Life Is Overwhelming When You Never Get A Break

by Amber Leventry
Originally Published: 

I just walked through my house and sighed or swore no less than half a dozen times. My partner is at her full-time job. My three kids are at school. And I am walking through my house trying to find my way to my desk so I can start a day of work at home. I am struggling to balance my writing, advocacy work, and multiple side projects. The house is empty, but my responsibilities are not.

I sighed because of the overwhelming signs of never having time. We don’t have family members nearby who are willing or obligated to help or bail me out of tight spots. My family is dysfunctional and not in my life; my partner’s family is out of state and her parents are aging. We have friends, but they have kids and jobs too. I am envious of the ones who have parents or siblings who can make the daily grind of parenting a little easier.

I sighed at the pile of school papers that came home with my oldest daughter that I still haven’t gone through. I continued to step around baskets of laundry; one is clean and needs to be folded and put away, and the other is filled with dirty laundry and random shit that has moved from upstairs to downstairs. The shit now lives with underwear in my kitchen, apparently.

I rolled my eyes at the to-do lists, a sink full of dishes, bills to pay, bathrooms to be cleaned, and appointments to keep. I swore at the frozen pack of chicken I hope thaws in time for dinner. I forgot to get it out earlier in the day, and my family insists on eating dinner every night even though my kids complain about most things I cook for them. So fingers crossed I can cook this chicken that they’ll turn their noses up at anyway.

I cursed the toys that are everywhere and at the dress-up items spread out all over the floor as if a trail was made so someone could find their way home. Scarves and masks and shields lie throughout the house, so I follow the trail and pick everything up as I go and realize I have just made a circle.

I just keep making circles, and there is no way to get out of the cycle. I am overwhelmed and tired and feel like even though I am always working on something, I just keep chasing my tail. I never get a break.

My partner and I roam around the house like roommates sometimes, annoyed and taking our frustrations out on each other. She can get bitchy and I can get cranky and angry. We blame the kids, our work schedules, and our lack of time together and by ourselves. I hear stories about people who are able to schedule date night every week or at least once a month. How does this happen? Who can afford this? And can I borrow a grandparent to take my kids? The last time my partner and I had a date night was months ago. I can’t even remember what we did.

Paying someone to watch our three kids for a few hours is expensive, so sometimes we ask friends to watch the kids. We watch theirs in return. My partner and I try to connect on the weekends, but even then, movie night or Netflix binging is sometimes replaced with catching up on work, paying those piles of bills, or crossing things off of to-do lists. Sorting through bins of summer clothes for the kids isn’t romantic, but if not done on Saturday night, when will it get done?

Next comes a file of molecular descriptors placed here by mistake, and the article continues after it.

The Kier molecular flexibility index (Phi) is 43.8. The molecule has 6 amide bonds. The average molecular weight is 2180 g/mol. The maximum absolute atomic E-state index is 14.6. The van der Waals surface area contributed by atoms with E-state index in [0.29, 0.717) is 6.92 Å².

Being a parent of three small kids who are physical and emotionally demanding and constantly needing me, having a full-time job, and trying to support a marriage and friendships are hard things to balance. And sometimes I feel like I am failing at all of them. I feel like I am not doing anything well. I feel awful.

When you never get a break, it all feels like too much. I could take a break, I guess. I could leave it all alone for a day or two and take time to myself. I could schedule a massage or a few hours on the couch when my kids are at school and camps and my partner is at work. But that would only make things worse. I don’t have extra money for massages, and I am already irrationally irritable at times because I’m behind on things. I have a hard time believing I would feel good or better about my life by lounging around for hours.

But this is me. I’d rather do. I’d rather try to keep my head above all of life’s responsibilities. I still get jealous of people who have a two parent to one kid ratio. I get jealous of parents who have their parents or family members in town who take their kids for hours a day or for weekend sleepovers. I get jealous of people who schedule time away from the kids and their spouse. I want a night out or weekend away with my buds too, without the guilt of leaving my partner with three needy children.

I also try to remind myself that this time is temporary. I won’t magically have family around to help, but the kids will get older and need me less. The labor of juggling a busy life with three kids will always remain, but I will slowly get a little more time back. I will slowly start to get breaks here and there. Or I will get a break from feeling overwhelmed with all of the things because I will be able to get more done without having to stop to wipe someone’s ass or clean up a yogurt tube that has been squeezed onto the floor. Either way, I will take it because a break is a break. And I need one.

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